During the Second World War, Roman had to emigrate to the UK, where he joined the French forces formed by de Gaulle. During the war, he used the pseudonym “Romain Gary de Katz,” probably choosing a name with a particle “de” to resemble his comrades, most of whom were of noble origin. For the valor shown during the military actions, he was awarded the Medal for Military Merit and the Military Cross, and in 1945 he became a Knight of the Order of the Legion of Honor. He fought as a pilot in Europe and Africa.
The novel “Education europienne”, which received a literary critique in 1945, was the first French work published after the war, which speaks of Nazism and the movement of the Resistance.
For participation in the demonstration in 1938, he was arrested and put in a concentration camp “Verne”. With the arrival of the Germans, he ends up in a Nazi concentration camp. In 1942, he manages to escape, he makes his way to Paris and under the nickname “Joseph” fights against Nazism in the detachment of Misaka Manushian, consisting mainly of former fighters of international brigades in Spain, interned by the French after the fall of the Spanish Republic.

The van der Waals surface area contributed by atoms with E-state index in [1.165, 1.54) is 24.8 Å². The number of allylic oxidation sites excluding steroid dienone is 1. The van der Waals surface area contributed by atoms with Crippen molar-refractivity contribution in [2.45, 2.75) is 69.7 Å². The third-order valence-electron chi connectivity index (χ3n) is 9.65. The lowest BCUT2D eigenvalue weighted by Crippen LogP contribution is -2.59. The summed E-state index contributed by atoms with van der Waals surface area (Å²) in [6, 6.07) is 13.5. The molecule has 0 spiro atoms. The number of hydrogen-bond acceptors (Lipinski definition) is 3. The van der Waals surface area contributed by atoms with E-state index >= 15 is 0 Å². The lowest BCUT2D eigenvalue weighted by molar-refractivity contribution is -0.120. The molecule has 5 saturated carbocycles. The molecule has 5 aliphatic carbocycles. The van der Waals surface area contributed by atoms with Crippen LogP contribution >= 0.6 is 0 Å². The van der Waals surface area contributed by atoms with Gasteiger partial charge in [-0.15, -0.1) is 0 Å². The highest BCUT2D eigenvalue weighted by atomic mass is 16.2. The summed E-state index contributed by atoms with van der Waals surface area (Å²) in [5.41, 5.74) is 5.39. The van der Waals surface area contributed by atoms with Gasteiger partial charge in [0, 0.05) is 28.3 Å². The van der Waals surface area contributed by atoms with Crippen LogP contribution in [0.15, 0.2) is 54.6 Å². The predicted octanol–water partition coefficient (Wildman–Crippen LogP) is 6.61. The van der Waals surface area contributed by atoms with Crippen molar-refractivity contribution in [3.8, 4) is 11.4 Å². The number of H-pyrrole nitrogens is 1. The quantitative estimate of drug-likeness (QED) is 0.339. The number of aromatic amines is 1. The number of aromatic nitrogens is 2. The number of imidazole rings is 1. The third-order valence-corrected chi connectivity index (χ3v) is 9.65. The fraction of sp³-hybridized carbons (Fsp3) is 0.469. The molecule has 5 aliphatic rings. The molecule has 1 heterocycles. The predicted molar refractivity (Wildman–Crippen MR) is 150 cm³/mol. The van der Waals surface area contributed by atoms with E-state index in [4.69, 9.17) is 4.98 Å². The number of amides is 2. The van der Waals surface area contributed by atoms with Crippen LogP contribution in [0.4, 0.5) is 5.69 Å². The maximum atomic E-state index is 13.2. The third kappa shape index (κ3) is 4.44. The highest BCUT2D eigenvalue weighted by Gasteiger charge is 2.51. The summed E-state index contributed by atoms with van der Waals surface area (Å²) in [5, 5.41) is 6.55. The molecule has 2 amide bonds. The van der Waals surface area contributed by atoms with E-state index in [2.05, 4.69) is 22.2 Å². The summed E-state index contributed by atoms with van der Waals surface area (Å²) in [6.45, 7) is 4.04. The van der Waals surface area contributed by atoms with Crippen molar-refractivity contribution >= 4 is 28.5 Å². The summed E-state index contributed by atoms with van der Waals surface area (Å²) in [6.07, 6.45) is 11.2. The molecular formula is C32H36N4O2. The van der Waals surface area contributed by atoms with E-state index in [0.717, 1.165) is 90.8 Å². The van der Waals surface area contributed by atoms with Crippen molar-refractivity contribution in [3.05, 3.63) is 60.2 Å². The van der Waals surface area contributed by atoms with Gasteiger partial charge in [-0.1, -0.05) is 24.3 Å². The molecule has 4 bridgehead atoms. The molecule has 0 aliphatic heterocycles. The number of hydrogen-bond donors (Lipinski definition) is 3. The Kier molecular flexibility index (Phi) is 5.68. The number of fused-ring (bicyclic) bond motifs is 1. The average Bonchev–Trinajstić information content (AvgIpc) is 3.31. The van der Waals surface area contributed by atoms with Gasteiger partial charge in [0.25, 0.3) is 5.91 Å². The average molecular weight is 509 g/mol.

The “Manushian group” included:
� Celestino Alfonso is a Spaniard;
� Olga Banchik (Olga Bancic) – Bessarabian Jewess;
� Imre Bekes Glas (Imre B; k; s Glasz) – Hungarian Jew;
� Jozsef Bocov (J; zsef Boczov) – Hungarian Jew;
� Wolf Wajsbrot (Wolf Wajsbrot) – Polish Jew;
� Robert Witchitz is French;
� Jonas Geduldig (Jonas Geduldig) – Polish Jew;
� Leon Goldberg (L; on Goldberg) – Polish Jew;
� Szlama Grzywacz – Polish Jew;
� Rino Della Negra (Rino Della Negra) – Italian;
� Georges Claarec – French;
� Stanislas Kubacki (Stanislas Kubacki) – a Pole;
� Arpen Tavitian (Arpen Tavitian) – Armenian;
� Cesare Luccarini – Italian;
� Missak Manouchian is an Armenian;
� Marcel Rayman (Marcel Rayman) – Polish Jew;
� Roger Rouxel is a Frenchman;
� Antonio Salvadori (Antonio Salvadori) – Italian;
� Amadeo Usseglio – Italian;
� Maurice Fingercwajg (Maurice Fingercwajg) – Polish Jew;
� Spartaco Fontano (Spartaco Fontano) – Italian;
� Willy Szapiro – Polish Jew;
� Tamas Elek is a Hungarian Jew.
Together with his friends from the Union of Friends of the Soviet Motherland, he takes part in the organization of the Union of Soviet Patriots. The aim of both these organizations was to help Soviet citizens and prisoners of war, organize their escape, accommodation in French families and assistance in the transition to partisans. One of these families, sheltering Soviet prisoners of war, was the family of Diran’s friend Misha Aznavourian, the father of Charles Aznavour.
After World War II, almost 60,000 Russians settled in France. Most of them got there as prisoners of war, and they managed to escape from deportation.